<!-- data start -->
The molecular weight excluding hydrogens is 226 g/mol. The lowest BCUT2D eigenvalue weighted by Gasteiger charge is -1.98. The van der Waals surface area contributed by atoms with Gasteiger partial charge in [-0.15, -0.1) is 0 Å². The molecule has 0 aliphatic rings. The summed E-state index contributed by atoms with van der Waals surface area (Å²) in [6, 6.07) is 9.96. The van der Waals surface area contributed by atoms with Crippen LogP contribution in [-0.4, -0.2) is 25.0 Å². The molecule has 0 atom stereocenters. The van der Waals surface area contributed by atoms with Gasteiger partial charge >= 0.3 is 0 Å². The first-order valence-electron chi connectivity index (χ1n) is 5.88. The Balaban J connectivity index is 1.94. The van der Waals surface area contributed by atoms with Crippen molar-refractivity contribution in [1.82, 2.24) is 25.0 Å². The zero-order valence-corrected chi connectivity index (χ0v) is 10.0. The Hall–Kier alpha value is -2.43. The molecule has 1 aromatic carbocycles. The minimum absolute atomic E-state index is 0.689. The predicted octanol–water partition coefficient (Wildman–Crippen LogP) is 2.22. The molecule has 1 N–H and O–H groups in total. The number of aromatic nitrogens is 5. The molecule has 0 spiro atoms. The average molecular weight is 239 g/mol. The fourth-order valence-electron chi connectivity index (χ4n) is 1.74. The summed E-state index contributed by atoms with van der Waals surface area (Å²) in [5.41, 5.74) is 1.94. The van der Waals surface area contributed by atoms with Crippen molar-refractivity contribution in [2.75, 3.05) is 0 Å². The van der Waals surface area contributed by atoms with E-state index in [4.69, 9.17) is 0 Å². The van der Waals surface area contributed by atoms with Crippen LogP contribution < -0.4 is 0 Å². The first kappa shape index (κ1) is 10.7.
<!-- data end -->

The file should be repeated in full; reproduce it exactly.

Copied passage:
The molecular weight excluding hydrogens is 226 g/mol. The lowest BCUT2D eigenvalue weighted by Gasteiger charge is -1.98. The van der Waals surface area contributed by atoms with Gasteiger partial charge in [-0.15, -0.1) is 0 Å². The molecule has 0 aliphatic rings. The summed E-state index contributed by atoms with van der Waals surface area (Å²) in [6, 6.07) is 9.96. The van der Waals surface area contributed by atoms with Crippen LogP contribution in [-0.4, -0.2) is 25.0 Å². The molecule has 0 atom stereocenters. The van der Waals surface area contributed by atoms with Gasteiger partial charge >= 0.3 is 0 Å². The first-order valence-electron chi connectivity index (χ1n) is 5.88. The Balaban J connectivity index is 1.94. The van der Waals surface area contributed by atoms with Crippen molar-refractivity contribution in [1.82, 2.24) is 25.0 Å². The zero-order valence-corrected chi connectivity index (χ0v) is 10.0. The Hall–Kier alpha value is -2.43. The molecule has 1 aromatic carbocycles. The minimum absolute atomic E-state index is 0.689. The predicted octanol–water partition coefficient (Wildman–Crippen LogP) is 2.22. The molecule has 1 N–H and O–H groups in total. The number of aromatic nitrogens is 5. The molecule has 0 spiro atoms. The average molecular weight is 239 g/mol. The fourth-order valence-electron chi connectivity index (χ4n) is 1.74. The summed E-state index contributed by atoms with van der Waals surface area (Å²) in [5.41, 5.74) is 1.94. The van der Waals surface area contributed by atoms with Crippen molar-refractivity contribution in [2.75, 3.05) is 0 Å². The van der Waals surface area contributed by atoms with E-state index in [4.69, 9.17) is 0 Å². The van der Waals surface area contributed by atoms with Crippen LogP contribution < -0.4 is 0 Å². The first kappa shape index (κ1) is 10.7.